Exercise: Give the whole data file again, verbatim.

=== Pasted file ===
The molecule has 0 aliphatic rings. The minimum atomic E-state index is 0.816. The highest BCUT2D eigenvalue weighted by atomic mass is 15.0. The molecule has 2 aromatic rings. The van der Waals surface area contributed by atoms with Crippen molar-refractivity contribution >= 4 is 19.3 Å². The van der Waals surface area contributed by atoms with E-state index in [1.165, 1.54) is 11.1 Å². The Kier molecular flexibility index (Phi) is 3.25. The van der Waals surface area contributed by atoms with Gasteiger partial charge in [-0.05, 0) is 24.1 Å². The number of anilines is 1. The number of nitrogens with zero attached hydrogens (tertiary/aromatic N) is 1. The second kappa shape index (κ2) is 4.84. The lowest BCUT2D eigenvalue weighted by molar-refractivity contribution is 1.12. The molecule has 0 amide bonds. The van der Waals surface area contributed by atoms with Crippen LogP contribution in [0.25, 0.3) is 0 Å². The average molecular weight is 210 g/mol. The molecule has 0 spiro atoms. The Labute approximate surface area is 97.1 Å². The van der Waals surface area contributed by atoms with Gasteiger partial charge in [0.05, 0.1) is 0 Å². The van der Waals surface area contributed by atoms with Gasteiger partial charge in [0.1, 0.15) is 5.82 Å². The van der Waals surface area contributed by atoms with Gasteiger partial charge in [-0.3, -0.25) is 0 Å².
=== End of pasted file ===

The molecule has 0 aliphatic rings. The minimum atomic E-state index is 0.816. The highest BCUT2D eigenvalue weighted by atomic mass is 15.0. The molecule has 2 aromatic rings. The van der Waals surface area contributed by atoms with Crippen molar-refractivity contribution >= 4 is 19.3 Å². The van der Waals surface area contributed by atoms with E-state index in [1.165, 1.54) is 11.1 Å². The Kier molecular flexibility index (Phi) is 3.25. The van der Waals surface area contributed by atoms with Gasteiger partial charge in [-0.05, 0) is 24.1 Å². The number of anilines is 1. The number of nitrogens with zero attached hydrogens (tertiary/aromatic N) is 1. The second kappa shape index (κ2) is 4.84. The lowest BCUT2D eigenvalue weighted by molar-refractivity contribution is 1.12. The molecule has 0 amide bonds. The van der Waals surface area contributed by atoms with Crippen LogP contribution in [0.25, 0.3) is 0 Å². The average molecular weight is 210 g/mol. The molecule has 0 spiro atoms. The Labute approximate surface area is 97.1 Å². The van der Waals surface area contributed by atoms with Gasteiger partial charge in [0.05, 0.1) is 0 Å². The van der Waals surface area contributed by atoms with Gasteiger partial charge in [0.1, 0.15) is 5.82 Å². The van der Waals surface area contributed by atoms with Gasteiger partial charge in [-0.3, -0.25) is 0 Å².